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Republican Budget Proposal Could Raise Tuition Over $1,000 Per Year

Governor's Call for Lower Tuition Shows He is in Denial

Today State Representative Mike Villarreal released data he received from the Texas Higher Education Coordinating Board showing that college tuition could rise by over $1,000 per year if the Republican state budget proposal is passed. The data demonstrate that Governor Rick Perry's recent call for making college more affordable, including a four-year degree that costs $2,500 per year, is in conflict with his own budget proposal.

"Making college affordable for hard-working students is the best economic development strategy we have, but the Governor's budget proposal takes us backwards, making college more expensive. Fulfilling our obligation to educate Texas children is our most solemn responsibility, but the Governor's budget proposal violates our obligation to schoolchildren," said Rep. Villarreal. "The Governor is in denial about the facts of his budget proposal. The first step towards fully funding education is for the Governor to accept that he helped created a fiscal crisis that threatens education today and into the future."

If all of the proposed reductions in state funding of universities are passed through as higher tuition, average annual tuition for a fulltime student taking 30 semester credit hours per year could increase by an estimated $1,023. If 75% of the cost of the budget cuts is passed through, average annual tuition could rise by an estimated $768, while a 50% pass-through could lead to an estimated $511 more in annual tuition, on average. The Coordinating Board provided the data following a request from Rep. Villarreal.

"Last week Governor Perry made a stop in Texas to tell us not to worry about his budget taking educational opportunities away for our children and ending key services for kids, the disabled and seniors. He offered proposals to close 1% of the budget gap and said we would be fine without using the Rainy Day Fund or fixing the permanent revenue shortfall. I'm trying to understand how this adds up, and I can only conclude he has a secret plan. If he has a secret plan, I'm waiting for him to share it."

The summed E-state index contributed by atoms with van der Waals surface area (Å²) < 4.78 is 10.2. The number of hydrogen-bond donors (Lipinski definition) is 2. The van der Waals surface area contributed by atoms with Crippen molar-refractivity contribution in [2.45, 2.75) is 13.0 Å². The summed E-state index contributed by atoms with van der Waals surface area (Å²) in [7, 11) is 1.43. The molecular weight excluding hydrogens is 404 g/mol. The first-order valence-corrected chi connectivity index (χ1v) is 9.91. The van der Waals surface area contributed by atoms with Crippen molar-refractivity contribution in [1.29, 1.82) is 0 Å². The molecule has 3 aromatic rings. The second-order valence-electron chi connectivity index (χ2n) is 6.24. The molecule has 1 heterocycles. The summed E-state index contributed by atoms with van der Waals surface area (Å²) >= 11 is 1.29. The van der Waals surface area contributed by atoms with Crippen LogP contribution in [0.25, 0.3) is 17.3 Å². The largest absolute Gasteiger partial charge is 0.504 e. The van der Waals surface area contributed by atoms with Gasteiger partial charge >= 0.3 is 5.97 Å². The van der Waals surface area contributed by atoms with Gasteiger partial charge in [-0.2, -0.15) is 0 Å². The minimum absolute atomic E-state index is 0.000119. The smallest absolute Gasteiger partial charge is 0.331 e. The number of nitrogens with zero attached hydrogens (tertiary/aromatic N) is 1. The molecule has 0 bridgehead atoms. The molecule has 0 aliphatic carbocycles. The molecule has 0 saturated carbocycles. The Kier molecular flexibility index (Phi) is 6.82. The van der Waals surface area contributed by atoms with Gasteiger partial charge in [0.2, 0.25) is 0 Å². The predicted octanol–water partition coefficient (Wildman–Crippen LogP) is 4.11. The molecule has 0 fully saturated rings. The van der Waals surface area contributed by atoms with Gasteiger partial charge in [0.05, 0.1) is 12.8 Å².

Universities' ability to absorb the budget cuts without passing them on to students will be limited. Higher education accounted for approximately 40 percent of all the state budget cuts that were implemented in mid-2010. As a result, universities are already cutting their budgets. For example, over 100 tenured professors at Texas A&M University recently accepted buyouts, saving the university money but crowding more students into classes and reducing educational opportunities.

The potential increase is only one of the ways that the Governor's budget proposal would make college more expensive. The budget also eliminates state scholarships, including the highly successful TEXAS Grants program, for incoming students at community colleges and state universities.

"The state needs to decide if we are going to abandon our goal of graduating more students who can compete for good jobs, or if we are going to come up with the money needed to reach our goal," explained Rep. Villarreal "I want to reach that goal. The students, families and business leaders I talk to want to reach that goal. If the Republican proposal is to give up on that goal, then they need to say so."

Rep. Villarreal also noted that the potential tuition increase is one of many ways that the budget would lead to higher taxes and fees.

"The Governor's budget proposal supposedly doesn't raise taxes, but clearly it would push colleges to raise tuition and school districts, community colleges, hospital districts and others to raise property taxes. Rather than pretending our schools, hospitals and other institutions don't need money to operate, we should have an honest conversation about what we want to invest in and what is the most fair way to pay for it," said Rep. Villarreal.

Rep. Villarreal also urged Texans to speak up about the budget and the need to correct the structural revenue shortfall resulting from the state's 2006 tax swap.

"At some point Republican leaders are going to improve the budget a little bit, hoping that Texans will be relieved that the budget is merely devastating and not full-blown catastrophic," said Rep. Villarreal. "Texans need to be clear that we don't want just a few crumbs. We want a budget that fulfills our obligation to schoolchildren now and into the future, which will require eliminating the hole that Republicans put in our education funding system in 2006."

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